The plaintiff in this case had also participated in online casino games of a Malta-based provider and now claimed back his gambling losses on the grounds that the games he had played had not been permitted in Germany. The gaming contract was therefore allegedly null and void and the gambling losses were therefore to be reimbursed. The player had already failed with this argument before the Euskirchen District Court, but appealed. Without success: The Regional Court of Bonn (File No. 5 S 70/21) now rejected the appeal with convincing reasons:
Also in the opinion of the court of appeal, the action failed because the plaintiff himself had violated a legal prohibition. This is because participation in unauthorised gambling is punishable in Germany under Section 285 of the Criminal Code. The court of appeal did not accept the gambler’s argument that he had not known about the legal situation in Germany. This was because the unlawfulness of online gambling had been strongly in the public eye, especially in the years of his participation in 2019 and 2020, not only on the internet but also in the national press. Against this background, it was unrealistic to assume that the plaintiff did not know this.
He should have been aware that he would have had to clarify the question of legality himself before participating. According to the court, the plaintiff could have easily done this by inquiring at the competent authorities or by researching on the internet. Furthermore, there was no damage in the legal sense, as the plaintiff had voluntarily participated in the games and had therefore himself been the cause of his gambling losses.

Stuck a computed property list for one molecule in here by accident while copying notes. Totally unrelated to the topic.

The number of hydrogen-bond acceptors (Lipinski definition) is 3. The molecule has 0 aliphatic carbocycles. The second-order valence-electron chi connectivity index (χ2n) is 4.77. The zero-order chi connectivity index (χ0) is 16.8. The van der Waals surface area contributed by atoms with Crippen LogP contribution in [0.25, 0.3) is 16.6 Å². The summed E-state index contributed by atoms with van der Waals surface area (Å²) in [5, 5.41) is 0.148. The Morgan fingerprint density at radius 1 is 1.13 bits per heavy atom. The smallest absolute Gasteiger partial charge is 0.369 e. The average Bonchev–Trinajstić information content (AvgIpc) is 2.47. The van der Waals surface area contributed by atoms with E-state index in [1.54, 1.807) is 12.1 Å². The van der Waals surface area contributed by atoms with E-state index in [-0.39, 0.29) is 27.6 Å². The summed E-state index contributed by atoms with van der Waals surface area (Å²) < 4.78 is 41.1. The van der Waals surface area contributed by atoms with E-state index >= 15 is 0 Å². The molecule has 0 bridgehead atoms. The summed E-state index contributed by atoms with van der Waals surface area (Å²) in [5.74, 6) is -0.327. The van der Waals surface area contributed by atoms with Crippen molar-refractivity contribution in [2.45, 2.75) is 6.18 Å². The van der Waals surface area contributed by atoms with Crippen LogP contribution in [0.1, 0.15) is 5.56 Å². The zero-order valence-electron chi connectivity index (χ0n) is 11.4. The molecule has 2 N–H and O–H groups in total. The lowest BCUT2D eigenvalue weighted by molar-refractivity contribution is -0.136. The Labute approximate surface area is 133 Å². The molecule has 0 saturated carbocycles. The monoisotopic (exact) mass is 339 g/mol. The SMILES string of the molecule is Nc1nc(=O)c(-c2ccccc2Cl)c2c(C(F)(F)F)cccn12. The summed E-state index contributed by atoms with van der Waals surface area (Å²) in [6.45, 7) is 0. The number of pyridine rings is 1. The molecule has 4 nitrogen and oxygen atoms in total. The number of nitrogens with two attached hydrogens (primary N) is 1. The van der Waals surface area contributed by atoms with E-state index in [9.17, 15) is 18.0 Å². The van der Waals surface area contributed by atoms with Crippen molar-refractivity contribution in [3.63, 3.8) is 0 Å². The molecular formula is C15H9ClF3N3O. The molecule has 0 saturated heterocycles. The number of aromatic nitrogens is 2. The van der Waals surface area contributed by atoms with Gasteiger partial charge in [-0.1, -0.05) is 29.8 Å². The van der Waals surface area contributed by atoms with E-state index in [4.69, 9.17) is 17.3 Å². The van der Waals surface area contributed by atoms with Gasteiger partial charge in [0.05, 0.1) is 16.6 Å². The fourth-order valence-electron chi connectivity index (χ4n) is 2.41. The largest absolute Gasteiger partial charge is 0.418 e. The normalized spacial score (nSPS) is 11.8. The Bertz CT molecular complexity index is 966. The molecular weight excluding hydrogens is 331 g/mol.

Furthermore, the assertion of a claim for restitution by a gambler who had participated in illegal online gambling with his own eyes open and out of his own motivation to act, and who had then incurred losses, violated the legal principle of good faith and was therefore also ruled out.
According to Maximilian Kienzerle, Senior Associate with Hambach & Hambach Law Firm, more than 1000 gamblers‘ complaints are currently before the courts throughout Germany. On various internet sites, law firms promise gamblers that they can recover losses from online casino games. What the lawyers apparently do not explicitly point out to their clients is the fact that in order to sue, the gamblers must also claim that they themselves have committed a criminal offence under Section 285 of the Criminal Code. This is not only risky for the gamblers, but in the end, the gambling providers often win as well, according to his colleague Claus Hambach. According to industry experts, the appeal ruling, the first of its kind in Germany, is likely to set the trend and further cloud the players‘ prospects of success.